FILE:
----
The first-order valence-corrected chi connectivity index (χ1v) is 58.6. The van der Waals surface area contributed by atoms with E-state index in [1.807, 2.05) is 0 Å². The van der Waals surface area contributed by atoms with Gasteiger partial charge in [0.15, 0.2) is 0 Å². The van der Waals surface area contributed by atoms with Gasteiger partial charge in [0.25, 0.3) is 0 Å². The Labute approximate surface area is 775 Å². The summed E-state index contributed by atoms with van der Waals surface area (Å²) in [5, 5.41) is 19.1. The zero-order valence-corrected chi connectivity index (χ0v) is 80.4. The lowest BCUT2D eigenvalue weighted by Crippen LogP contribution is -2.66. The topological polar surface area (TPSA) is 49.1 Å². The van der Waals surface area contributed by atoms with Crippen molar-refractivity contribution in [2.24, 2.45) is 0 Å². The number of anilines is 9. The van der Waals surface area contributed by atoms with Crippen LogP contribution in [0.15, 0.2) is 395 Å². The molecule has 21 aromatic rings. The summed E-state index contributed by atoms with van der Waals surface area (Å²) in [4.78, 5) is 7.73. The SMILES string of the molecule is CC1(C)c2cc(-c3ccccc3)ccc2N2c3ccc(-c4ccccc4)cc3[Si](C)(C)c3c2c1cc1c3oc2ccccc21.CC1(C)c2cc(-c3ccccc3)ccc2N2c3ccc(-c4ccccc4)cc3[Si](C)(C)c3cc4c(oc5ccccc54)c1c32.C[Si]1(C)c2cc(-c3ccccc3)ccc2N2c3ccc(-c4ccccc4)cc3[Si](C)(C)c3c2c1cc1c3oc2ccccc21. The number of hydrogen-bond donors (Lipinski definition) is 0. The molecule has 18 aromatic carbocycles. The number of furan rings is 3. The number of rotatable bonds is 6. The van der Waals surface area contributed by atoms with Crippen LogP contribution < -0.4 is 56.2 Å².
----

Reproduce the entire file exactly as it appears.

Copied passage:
The first-order valence-corrected chi connectivity index (χ1v) is 58.6. The van der Waals surface area contributed by atoms with E-state index in [1.807, 2.05) is 0 Å². The van der Waals surface area contributed by atoms with Gasteiger partial charge in [0.15, 0.2) is 0 Å². The van der Waals surface area contributed by atoms with Gasteiger partial charge in [0.25, 0.3) is 0 Å². The Labute approximate surface area is 775 Å². The summed E-state index contributed by atoms with van der Waals surface area (Å²) in [5, 5.41) is 19.1. The zero-order valence-corrected chi connectivity index (χ0v) is 80.4. The lowest BCUT2D eigenvalue weighted by Crippen LogP contribution is -2.66. The topological polar surface area (TPSA) is 49.1 Å². The van der Waals surface area contributed by atoms with Crippen molar-refractivity contribution in [2.24, 2.45) is 0 Å². The number of anilines is 9. The van der Waals surface area contributed by atoms with Crippen LogP contribution in [0.15, 0.2) is 395 Å². The molecule has 21 aromatic rings. The summed E-state index contributed by atoms with van der Waals surface area (Å²) in [4.78, 5) is 7.73. The SMILES string of the molecule is CC1(C)c2cc(-c3ccccc3)ccc2N2c3ccc(-c4ccccc4)cc3[Si](C)(C)c3c2c1cc1c3oc2ccccc21.CC1(C)c2cc(-c3ccccc3)ccc2N2c3ccc(-c4ccccc4)cc3[Si](C)(C)c3cc4c(oc5ccccc54)c1c32.C[Si]1(C)c2cc(-c3ccccc3)ccc2N2c3ccc(-c4ccccc4)cc3[Si](C)(C)c3c2c1cc1c3oc2ccccc21. The number of hydrogen-bond donors (Lipinski definition) is 0. The molecule has 18 aromatic carbocycles. The number of furan rings is 3. The number of rotatable bonds is 6. The van der Waals surface area contributed by atoms with Crippen LogP contribution < -0.4 is 56.2 Å².